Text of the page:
According to another theory proposed in the 19th century, the first people to adopt cultural characteristics regarded as Celtic were the people of the Iron Age Hallstatt culture in central Europe (c. 800–450 BC), named for the rich grave finds in Hallstatt, Austria.[7][8] It is thus that this area is sometimes called the "Celtic homeland". By or during the later La Tène period (c. 450 BC to the Roman conquest), this Celtic culture was supposed to have expanded by trans-cultural diffusion or migration to the British Isles (Insular Celts), France and the Low Countries (Gauls), Bohemia, Poland and much of Central Europe, the Iberian Peninsula (Celtiberians, Celtici, Lusitanians and Gallaeci) and northern Italy (Golasecca culture and Cisalpine Gauls)[9] and, following the Celtic settlement of Eastern Europe beginning in 279 BC, as far east as central Anatolia (Galatians) in modern-day Turkey.[10]

The earliest undisputed direct examples of a Celtic language are the Lepontic inscriptions beginning in the 6th century BC.[11] Continental Celtic languages are attested almost exclusively through inscriptions and place-names. Insular Celtic languages are attested beginning around the 4th century in Ogham inscriptions, although they were clearly being spoken much earlier. Celtic literary tradition begins with Old Irish texts around the 8th century AD. Coherent texts of Early Irish literature, such as the Táin Bó Cúailnge ("Cattle Raid of Cooley"), survive in 12th-century recensions.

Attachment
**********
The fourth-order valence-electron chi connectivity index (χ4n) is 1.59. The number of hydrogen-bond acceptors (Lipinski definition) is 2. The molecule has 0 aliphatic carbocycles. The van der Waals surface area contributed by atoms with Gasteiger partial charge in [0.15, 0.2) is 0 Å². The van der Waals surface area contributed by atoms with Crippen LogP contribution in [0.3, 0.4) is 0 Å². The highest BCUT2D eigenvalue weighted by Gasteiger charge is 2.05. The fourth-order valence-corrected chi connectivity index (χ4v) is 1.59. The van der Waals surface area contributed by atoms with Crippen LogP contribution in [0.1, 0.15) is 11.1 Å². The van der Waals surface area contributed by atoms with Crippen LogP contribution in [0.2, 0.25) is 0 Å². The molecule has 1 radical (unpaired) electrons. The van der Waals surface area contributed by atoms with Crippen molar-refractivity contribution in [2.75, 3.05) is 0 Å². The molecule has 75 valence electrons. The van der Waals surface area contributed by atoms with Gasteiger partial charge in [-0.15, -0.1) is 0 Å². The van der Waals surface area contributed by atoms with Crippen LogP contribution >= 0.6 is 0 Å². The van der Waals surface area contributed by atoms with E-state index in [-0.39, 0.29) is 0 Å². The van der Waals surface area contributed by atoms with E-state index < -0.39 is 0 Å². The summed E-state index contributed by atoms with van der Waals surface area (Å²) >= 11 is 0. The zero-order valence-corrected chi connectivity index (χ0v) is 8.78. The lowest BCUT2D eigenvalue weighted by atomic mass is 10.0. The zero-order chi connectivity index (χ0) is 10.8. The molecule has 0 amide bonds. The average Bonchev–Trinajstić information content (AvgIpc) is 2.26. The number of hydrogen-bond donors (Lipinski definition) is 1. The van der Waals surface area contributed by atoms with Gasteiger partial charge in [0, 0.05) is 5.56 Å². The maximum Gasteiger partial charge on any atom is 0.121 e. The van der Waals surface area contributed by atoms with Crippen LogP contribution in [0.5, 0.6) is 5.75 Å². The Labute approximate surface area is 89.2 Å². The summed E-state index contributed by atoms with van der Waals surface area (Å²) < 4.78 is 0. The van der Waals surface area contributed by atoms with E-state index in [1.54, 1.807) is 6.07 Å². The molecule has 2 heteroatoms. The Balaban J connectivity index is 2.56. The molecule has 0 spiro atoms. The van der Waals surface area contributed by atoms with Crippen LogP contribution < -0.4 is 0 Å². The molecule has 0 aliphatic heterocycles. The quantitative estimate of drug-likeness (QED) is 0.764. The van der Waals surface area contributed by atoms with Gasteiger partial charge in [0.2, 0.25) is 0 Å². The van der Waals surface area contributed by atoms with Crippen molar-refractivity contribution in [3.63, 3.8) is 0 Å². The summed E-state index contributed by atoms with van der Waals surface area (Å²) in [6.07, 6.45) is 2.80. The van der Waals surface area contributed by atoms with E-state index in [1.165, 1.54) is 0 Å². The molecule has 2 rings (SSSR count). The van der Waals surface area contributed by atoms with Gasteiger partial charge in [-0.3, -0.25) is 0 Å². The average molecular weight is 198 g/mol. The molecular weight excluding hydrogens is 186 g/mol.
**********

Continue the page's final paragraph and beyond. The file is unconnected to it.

By the mid-1st millennium, with the expansion of the Roman Empire and migrating Germanic tribes, Celtic culture and Insular Celtic languages had become restricted to Ireland, the western and northern parts of Great Britain (Wales, Scotland, and Cornwall), the Isle of Man, and Brittany. Between the 5th and 8th centuries, the Celtic-speaking communities in these Atlantic regions emerged as a reasonably cohesive cultural entity. They had a common linguistic, religious and artistic heritage that distinguished them from the culture of the surrounding polities.[12] By the 6th century, however, the Continental Celtic languages were no longer in wide use.

Insular Celtic culture diversified into that of the Gaels (Irish, Scottish and Manx) and the Celtic Britons (Welsh, Cornish, and Bretons) of the medieval and modern periods.[13][14] A modern Celtic identity was constructed as part of the Romanticist Celtic Revival in Great Britain, Ireland, and other European territories, such as Portugal and Spanish Galicia.[15] Today, Irish, Scottish Gaelic, Welsh, and Breton are still spoken in parts of their historical territories, and Cornish and Manx are undergoing a revival.